- Justice Department Launches Programs To Combat American ExtremistsPosted 17 hours ago
- Urban Outfitters Causes Uproar With Kent State Sweatshirt [VIDEO]Posted 17 hours ago
- Hillary Clinton Hints At Possible 2016 Presidential Run [VIDEO]Posted 22 hours ago
- FOX in the Fast Lane: Kicking Off The ChasePosted 4 days ago
- Obamacare Data Discrepancies Could Jeopardize CoveragePosted 3 months ago
The Battle Over Hamilton’s Legacy
In many ways current debates are not all that different than the ones 200 years ago. Then the rival philosophies were embodied in the rivalry between Alexander Hamilton and Thomas Jefferson. Of course, we can’t always agree which side today is Hamiltonian and which is Jeffersonian. A new book by Michael Lind argues that progressives are the heirs to Hamilton and that most progress can be credited to Hamiltonians. From the review by David Leonhardt:
Hamiltonian development built the Erie Canal, the transcontinental railroad, the land-grant universities and the Interstate highway system. In the process, the United States became a giant, interconnected market, a place where companies like Standard Oil, General Motors, John Deere and Sears Roebuck could thrive. The government — and the American military in particular — also played the most important role in financing innovation at its early stages. The industries that produced the jet engine, the radio (and, by extension, the television), radar, penicillin, synthetic rubber and semiconductors all stemmed from government-financed research or procurement. The Defense Department literally built the Internet.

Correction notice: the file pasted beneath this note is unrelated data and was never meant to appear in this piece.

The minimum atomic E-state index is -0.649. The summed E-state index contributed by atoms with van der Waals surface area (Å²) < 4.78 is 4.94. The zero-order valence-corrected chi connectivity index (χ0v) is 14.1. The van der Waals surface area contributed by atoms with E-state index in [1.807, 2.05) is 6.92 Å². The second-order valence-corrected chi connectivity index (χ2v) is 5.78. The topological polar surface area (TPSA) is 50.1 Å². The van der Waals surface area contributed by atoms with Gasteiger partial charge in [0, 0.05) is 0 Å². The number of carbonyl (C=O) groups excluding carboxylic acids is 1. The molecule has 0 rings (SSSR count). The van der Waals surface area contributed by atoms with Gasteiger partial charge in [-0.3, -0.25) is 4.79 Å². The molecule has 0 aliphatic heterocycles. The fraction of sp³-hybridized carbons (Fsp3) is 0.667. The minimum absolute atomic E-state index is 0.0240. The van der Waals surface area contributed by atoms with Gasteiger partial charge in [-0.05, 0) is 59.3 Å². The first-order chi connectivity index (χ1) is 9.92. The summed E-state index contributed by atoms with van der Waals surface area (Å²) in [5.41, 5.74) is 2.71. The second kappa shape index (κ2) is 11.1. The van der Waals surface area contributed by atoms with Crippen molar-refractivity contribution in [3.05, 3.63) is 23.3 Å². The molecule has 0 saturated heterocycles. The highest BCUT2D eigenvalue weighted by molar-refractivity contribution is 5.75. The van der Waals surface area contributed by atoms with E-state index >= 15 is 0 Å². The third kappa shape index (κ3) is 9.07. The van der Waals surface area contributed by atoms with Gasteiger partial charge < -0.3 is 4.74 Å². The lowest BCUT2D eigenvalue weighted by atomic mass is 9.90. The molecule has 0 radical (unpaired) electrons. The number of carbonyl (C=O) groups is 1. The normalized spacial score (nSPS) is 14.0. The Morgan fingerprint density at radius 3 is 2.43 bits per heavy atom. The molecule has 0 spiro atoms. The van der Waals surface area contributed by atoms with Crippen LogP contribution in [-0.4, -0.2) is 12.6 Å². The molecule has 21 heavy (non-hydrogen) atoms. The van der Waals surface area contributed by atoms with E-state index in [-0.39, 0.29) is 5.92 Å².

Leonhardt goes on to criticize the book for understating the role of Jeffersonians. David Brooks takes a different approach. He argues that conservatives are the heirs to Hamilton.
But this Hamiltonian approach has been largely abandoned. The abandonment came in three phases. First, the progressive era. The progressives were right to increase regulations to protect workers and consumers. But the late progressives had excessive faith in the power of government planners to rationalize national life. This was antithetical to the Hamiltonian tradition, which was much more skeptical about how much we can know and much more respectful toward the complexity of the world.
I consider myself a Hamiltonian and of the three views (Lind, Leonhardt, and Hamilton) come closest to Leonhardt in thinking that while Hamilton’s vision has predominated, we shouldn’t understate the Jeffersonian contribution. Still it is useful to see that we have been having these debates for a long time.